If there’s one golden rule of international air travel it’s ‘don’t forget your passport’. But when you’re rushing around, throwing last-minute items into your suitcase before your Uber arrives to take you to the airport, it’s easy enough to do.

If it’s happened to you, you’re not alone. Air New Zealand general manager airports Kate Boyer said it’s one of the reasons the airline’s international passengers are sometimes unable to fly. The solution: triple check you have your passport before leaving for the airport (put a post-it note reminder on the door if you think you might forget).

You have unpaid fines

When Customs has to prevent a traveller’s departure, it is usually because they have unpaid fines or legal restrictions against them leaving the country, such as being on parole, chief Customs officer compliance and enforcement border operations, Ben Wells, said.

The Customs website states that you may not be allowed to leave New Zealand until you pay any outstanding fines. These include student loan defaults, Family Court maintenance, and fines resulting from criminal convictions. Check with Ministry of Justice (MoJ) Collections Centre if you’re unsure whether you have any such fines.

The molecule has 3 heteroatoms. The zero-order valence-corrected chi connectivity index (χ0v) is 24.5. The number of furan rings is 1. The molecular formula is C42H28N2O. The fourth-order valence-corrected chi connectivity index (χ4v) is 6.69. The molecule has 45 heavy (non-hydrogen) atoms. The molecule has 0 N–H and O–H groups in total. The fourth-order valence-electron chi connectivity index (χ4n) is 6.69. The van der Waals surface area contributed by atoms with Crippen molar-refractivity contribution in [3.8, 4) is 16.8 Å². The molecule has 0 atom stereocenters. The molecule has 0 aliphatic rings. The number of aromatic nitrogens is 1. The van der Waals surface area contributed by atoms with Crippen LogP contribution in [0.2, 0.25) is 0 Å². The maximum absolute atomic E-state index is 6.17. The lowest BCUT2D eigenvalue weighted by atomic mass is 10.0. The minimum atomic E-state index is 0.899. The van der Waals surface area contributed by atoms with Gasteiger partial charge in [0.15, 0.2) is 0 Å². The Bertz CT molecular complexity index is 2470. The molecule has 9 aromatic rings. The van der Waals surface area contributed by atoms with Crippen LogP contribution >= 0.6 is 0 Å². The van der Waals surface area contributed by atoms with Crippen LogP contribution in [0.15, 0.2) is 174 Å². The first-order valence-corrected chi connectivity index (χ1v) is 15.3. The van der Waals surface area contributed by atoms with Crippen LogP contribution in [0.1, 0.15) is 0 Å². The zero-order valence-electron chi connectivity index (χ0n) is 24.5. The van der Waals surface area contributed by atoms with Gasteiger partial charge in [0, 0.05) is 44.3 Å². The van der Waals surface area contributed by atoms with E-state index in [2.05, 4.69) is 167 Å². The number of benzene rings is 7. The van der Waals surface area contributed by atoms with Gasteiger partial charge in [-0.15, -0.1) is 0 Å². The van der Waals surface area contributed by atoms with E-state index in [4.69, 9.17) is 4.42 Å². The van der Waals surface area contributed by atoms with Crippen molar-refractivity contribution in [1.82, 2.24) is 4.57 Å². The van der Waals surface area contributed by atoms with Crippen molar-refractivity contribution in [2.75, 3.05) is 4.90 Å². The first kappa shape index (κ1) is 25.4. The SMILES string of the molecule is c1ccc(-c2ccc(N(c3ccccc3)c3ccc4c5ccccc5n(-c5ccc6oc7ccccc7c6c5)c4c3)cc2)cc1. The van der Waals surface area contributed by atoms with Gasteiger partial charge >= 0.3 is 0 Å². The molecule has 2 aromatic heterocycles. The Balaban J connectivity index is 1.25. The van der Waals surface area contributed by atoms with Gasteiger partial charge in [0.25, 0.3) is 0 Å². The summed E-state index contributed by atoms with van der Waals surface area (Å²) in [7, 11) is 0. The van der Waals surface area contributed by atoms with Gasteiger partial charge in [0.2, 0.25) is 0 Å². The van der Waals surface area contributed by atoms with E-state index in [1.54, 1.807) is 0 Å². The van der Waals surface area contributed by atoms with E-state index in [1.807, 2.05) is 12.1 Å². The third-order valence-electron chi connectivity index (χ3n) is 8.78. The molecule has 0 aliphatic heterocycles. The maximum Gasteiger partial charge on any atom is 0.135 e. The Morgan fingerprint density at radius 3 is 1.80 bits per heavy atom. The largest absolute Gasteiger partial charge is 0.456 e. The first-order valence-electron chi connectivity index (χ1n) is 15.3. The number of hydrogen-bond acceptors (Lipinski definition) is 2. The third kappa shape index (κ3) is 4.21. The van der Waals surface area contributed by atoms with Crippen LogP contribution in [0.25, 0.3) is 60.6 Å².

Trying to travel on a passport soon to expire

One family’s long-anticipated trip to Greece ended before they had even left the country because their passports were set to expire in a couple of months.

Even if your passport is technically valid, most airlines won’t let you travel if it is set to expire within six months. And, some countries won’t let you enter unless your passport is valid for at least six months after you fly out. The rules differ depending on the destination, so be sure to check the entry requirements for each country you’re visiting.

The name on your ticket not matching the one on your passport

An Australian couple paid A$4700 (NZ$5060) for new flights after discovering the name on the woman’s ticket did not match the one in her passport (she was named Katherine in her passport, and Kate on the ticket). They’re certainly not the only ones who’ve found themselves in this situation: Air NZ’s Boyer said naming issues are another reason passengers are sometimes turned away.